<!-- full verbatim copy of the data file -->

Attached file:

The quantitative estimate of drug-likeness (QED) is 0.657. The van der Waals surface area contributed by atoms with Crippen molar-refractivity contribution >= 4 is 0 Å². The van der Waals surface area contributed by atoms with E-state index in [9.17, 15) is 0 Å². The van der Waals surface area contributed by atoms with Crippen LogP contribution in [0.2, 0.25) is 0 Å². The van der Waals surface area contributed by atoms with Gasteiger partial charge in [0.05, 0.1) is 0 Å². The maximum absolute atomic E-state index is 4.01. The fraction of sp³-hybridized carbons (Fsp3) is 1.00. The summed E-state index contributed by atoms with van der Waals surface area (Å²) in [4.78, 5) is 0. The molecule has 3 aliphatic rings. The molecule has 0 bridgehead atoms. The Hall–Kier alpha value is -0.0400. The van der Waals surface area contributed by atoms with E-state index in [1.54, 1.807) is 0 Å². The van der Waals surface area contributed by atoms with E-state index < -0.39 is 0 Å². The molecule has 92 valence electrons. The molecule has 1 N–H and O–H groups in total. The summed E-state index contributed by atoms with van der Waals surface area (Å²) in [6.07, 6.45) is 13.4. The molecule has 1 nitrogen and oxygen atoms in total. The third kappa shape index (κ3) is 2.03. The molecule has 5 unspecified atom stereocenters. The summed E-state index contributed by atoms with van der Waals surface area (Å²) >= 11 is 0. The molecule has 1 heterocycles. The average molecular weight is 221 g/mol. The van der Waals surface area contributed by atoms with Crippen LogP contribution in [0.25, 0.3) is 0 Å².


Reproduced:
The quantitative estimate of drug-likeness (QED) is 0.657. The van der Waals surface area contributed by atoms with Crippen molar-refractivity contribution >= 4 is 0 Å². The van der Waals surface area contributed by atoms with E-state index in [9.17, 15) is 0 Å². The van der Waals surface area contributed by atoms with Crippen LogP contribution in [0.2, 0.25) is 0 Å². The van der Waals surface area contributed by atoms with Gasteiger partial charge in [0.05, 0.1) is 0 Å². The maximum absolute atomic E-state index is 4.01. The fraction of sp³-hybridized carbons (Fsp3) is 1.00. The summed E-state index contributed by atoms with van der Waals surface area (Å²) in [4.78, 5) is 0. The molecule has 3 aliphatic rings. The molecule has 0 bridgehead atoms. The Hall–Kier alpha value is -0.0400. The van der Waals surface area contributed by atoms with E-state index in [1.54, 1.807) is 0 Å². The van der Waals surface area contributed by atoms with E-state index < -0.39 is 0 Å². The molecule has 92 valence electrons. The molecule has 1 N–H and O–H groups in total. The summed E-state index contributed by atoms with van der Waals surface area (Å²) in [6.07, 6.45) is 13.4. The molecule has 1 nitrogen and oxygen atoms in total. The third kappa shape index (κ3) is 2.03. The molecule has 5 unspecified atom stereocenters. The summed E-state index contributed by atoms with van der Waals surface area (Å²) >= 11 is 0. The molecule has 1 heterocycles. The average molecular weight is 221 g/mol. The van der Waals surface area contributed by atoms with Crippen LogP contribution in [0.25, 0.3) is 0 Å².